Foreign aid that has saved incompetent governments from collapse. By providing them an external subsidy, governments in Africa have been able to retain power even when pursuing policies that impoverish their citizens. Cut the aid, and many of them will be forced to pursue economic growth or pay the political price of their economic folly.

Our View: Almost certainly Mwanda´argument is correct, but this should not lead to an ending of aid. Instead it is the responsibility of o private and public, to adopt policies that recognise and address these issues. That means supporting initiatives, such as those by Transparency International, to encourage the expansion of open and accountable governments, and continuing to expose those that under-perform on the Corruption Perceptions Index which ranks 180 countries by their perceived levels of corruption, as determined by expert assessments and opinion surveys. This index allows decision makers to adopt policies and make investment decisions accordingly.

Rampant Corruption In 80% of Least Developed Nations

2 03 2010

This is the second of three earlier articles that I am re-publishing. I feel they capture the real issue we are dealing with. I first published this in August 12th 2008.

The United Nations classifies a group of 49 countries as the Least Developed Nations. They exhibit the lowest indicators of socio-economic development and the lowest Human Development Index ratings of all countries in the world.

Perhaps not surprisingly, 80% of them score less than 3 out of 10 points on the Corruption Perception Index published by Transparency International. That means they suffer from rampant corruption.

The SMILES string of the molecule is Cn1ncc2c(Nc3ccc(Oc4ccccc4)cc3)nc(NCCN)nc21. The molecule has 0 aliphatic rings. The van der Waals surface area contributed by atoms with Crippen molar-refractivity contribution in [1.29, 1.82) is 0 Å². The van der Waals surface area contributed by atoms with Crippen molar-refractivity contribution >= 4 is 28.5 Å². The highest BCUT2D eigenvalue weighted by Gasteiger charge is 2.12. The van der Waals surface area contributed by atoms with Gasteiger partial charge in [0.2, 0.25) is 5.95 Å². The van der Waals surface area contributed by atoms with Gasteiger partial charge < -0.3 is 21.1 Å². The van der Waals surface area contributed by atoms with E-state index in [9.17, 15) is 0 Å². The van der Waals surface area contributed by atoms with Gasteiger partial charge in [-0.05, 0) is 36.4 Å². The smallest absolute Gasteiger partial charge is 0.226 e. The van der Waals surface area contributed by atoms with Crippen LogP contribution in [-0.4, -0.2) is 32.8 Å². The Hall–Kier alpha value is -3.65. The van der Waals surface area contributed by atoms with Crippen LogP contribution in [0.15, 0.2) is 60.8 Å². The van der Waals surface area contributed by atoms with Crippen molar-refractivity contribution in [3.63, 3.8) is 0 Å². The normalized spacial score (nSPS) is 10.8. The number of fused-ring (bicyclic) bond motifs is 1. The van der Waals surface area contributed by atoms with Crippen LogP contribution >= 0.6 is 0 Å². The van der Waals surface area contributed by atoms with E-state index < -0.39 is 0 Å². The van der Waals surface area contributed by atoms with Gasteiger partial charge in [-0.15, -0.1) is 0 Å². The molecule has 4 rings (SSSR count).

Of the 49 countries on the Least Developed Countries list 33 are in Africa, 10 are in Asia, 5 are in Oceania and 1 is in the Americas.

In 2005, 12 percent of the world´s population lived in Least Developed Countries. That figure represented 750 million people. It was predicted that this figure would rise by 200 million people by 2015, making the reduction, let alone eradication, of poverty more difficult.

Fifty per cent of their populations live on less than $1 dollar a day, and 80 percent on less than $2 a day. Life expectancy is declining as a result of malnutrition, HIV/AIDS, and other diseases like malaria and tuberculosis. And the resources and technologies available to most LDCs are limited.

Clearly these countries are in need of foreign aid but, as the article I posted yesterday indicates, $600bn in aid to Africa over the past 40years has had almost zero impact in most cases. Improvements have been minimal.

Map of Least Developed Countries


As the previous post on this blog shows $600bn in Foreign Aid to Africa over several decades has acheived very little in terms of economic growth and the reduction of poverty.